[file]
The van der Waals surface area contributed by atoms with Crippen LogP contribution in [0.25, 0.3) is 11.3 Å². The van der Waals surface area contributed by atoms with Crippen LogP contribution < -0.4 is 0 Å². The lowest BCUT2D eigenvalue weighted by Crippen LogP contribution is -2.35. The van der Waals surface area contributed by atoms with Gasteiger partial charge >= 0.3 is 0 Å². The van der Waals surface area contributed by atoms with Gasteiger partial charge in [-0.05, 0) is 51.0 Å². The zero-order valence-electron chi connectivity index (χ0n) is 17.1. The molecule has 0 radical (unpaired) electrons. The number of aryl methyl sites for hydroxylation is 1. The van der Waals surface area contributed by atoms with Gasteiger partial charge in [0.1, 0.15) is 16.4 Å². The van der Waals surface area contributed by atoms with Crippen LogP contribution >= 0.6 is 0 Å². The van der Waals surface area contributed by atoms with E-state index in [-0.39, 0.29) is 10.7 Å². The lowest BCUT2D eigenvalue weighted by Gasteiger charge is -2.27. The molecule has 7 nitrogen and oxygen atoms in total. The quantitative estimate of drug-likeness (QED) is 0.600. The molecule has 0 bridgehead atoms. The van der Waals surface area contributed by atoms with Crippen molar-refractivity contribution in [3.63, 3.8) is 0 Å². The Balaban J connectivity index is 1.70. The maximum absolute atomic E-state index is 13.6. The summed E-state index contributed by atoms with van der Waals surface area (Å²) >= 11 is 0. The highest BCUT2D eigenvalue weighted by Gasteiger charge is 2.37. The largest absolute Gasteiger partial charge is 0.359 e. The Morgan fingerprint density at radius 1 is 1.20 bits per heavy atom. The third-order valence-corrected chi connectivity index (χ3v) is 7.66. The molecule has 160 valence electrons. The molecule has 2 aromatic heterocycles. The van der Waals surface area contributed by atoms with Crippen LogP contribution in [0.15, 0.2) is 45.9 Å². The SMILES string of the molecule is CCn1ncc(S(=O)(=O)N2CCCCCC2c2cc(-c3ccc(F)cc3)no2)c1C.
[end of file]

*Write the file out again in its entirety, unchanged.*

The van der Waals surface area contributed by atoms with Crippen LogP contribution in [0.25, 0.3) is 11.3 Å². The van der Waals surface area contributed by atoms with Crippen LogP contribution < -0.4 is 0 Å². The lowest BCUT2D eigenvalue weighted by Crippen LogP contribution is -2.35. The van der Waals surface area contributed by atoms with Gasteiger partial charge >= 0.3 is 0 Å². The van der Waals surface area contributed by atoms with Gasteiger partial charge in [-0.05, 0) is 51.0 Å². The zero-order valence-electron chi connectivity index (χ0n) is 17.1. The molecule has 0 radical (unpaired) electrons. The number of aryl methyl sites for hydroxylation is 1. The van der Waals surface area contributed by atoms with Gasteiger partial charge in [0.1, 0.15) is 16.4 Å². The van der Waals surface area contributed by atoms with Crippen LogP contribution >= 0.6 is 0 Å². The van der Waals surface area contributed by atoms with E-state index in [-0.39, 0.29) is 10.7 Å². The lowest BCUT2D eigenvalue weighted by Gasteiger charge is -2.27. The molecule has 7 nitrogen and oxygen atoms in total. The quantitative estimate of drug-likeness (QED) is 0.600. The molecule has 0 bridgehead atoms. The van der Waals surface area contributed by atoms with Crippen molar-refractivity contribution in [3.63, 3.8) is 0 Å². The Balaban J connectivity index is 1.70. The maximum absolute atomic E-state index is 13.6. The summed E-state index contributed by atoms with van der Waals surface area (Å²) >= 11 is 0. The highest BCUT2D eigenvalue weighted by Gasteiger charge is 2.37. The largest absolute Gasteiger partial charge is 0.359 e. The Morgan fingerprint density at radius 1 is 1.20 bits per heavy atom. The third-order valence-corrected chi connectivity index (χ3v) is 7.66. The molecule has 160 valence electrons. The molecule has 2 aromatic heterocycles. The van der Waals surface area contributed by atoms with Crippen LogP contribution in [0.15, 0.2) is 45.9 Å². The SMILES string of the molecule is CCn1ncc(S(=O)(=O)N2CCCCCC2c2cc(-c3ccc(F)cc3)no2)c1C.